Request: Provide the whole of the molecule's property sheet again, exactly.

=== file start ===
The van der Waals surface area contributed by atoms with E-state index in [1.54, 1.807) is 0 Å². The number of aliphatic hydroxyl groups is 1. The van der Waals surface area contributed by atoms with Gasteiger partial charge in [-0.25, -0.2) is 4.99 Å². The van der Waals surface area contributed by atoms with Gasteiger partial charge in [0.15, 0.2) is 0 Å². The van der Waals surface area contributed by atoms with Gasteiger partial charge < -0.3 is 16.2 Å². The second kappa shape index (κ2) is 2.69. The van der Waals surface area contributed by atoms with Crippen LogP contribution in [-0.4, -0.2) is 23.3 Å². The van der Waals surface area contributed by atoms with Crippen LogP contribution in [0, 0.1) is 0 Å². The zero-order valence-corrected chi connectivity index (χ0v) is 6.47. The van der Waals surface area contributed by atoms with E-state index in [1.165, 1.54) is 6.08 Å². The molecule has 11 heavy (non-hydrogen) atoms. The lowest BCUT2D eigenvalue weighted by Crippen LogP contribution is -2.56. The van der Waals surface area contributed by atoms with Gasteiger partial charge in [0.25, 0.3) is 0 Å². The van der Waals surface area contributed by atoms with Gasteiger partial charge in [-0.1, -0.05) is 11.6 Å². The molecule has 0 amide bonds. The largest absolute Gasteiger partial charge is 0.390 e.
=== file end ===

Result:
The van der Waals surface area contributed by atoms with E-state index in [1.54, 1.807) is 0 Å². The number of aliphatic hydroxyl groups is 1. The van der Waals surface area contributed by atoms with Gasteiger partial charge in [-0.25, -0.2) is 4.99 Å². The van der Waals surface area contributed by atoms with Gasteiger partial charge in [0.15, 0.2) is 0 Å². The van der Waals surface area contributed by atoms with Gasteiger partial charge < -0.3 is 16.2 Å². The second kappa shape index (κ2) is 2.69. The van der Waals surface area contributed by atoms with Crippen LogP contribution in [-0.4, -0.2) is 23.3 Å². The van der Waals surface area contributed by atoms with Crippen LogP contribution in [0, 0.1) is 0 Å². The zero-order valence-corrected chi connectivity index (χ0v) is 6.47. The van der Waals surface area contributed by atoms with E-state index in [1.165, 1.54) is 6.08 Å². The molecule has 11 heavy (non-hydrogen) atoms. The lowest BCUT2D eigenvalue weighted by Crippen LogP contribution is -2.56. The van der Waals surface area contributed by atoms with Gasteiger partial charge in [0.25, 0.3) is 0 Å². The van der Waals surface area contributed by atoms with Gasteiger partial charge in [-0.1, -0.05) is 11.6 Å². The molecule has 0 amide bonds. The largest absolute Gasteiger partial charge is 0.390 e.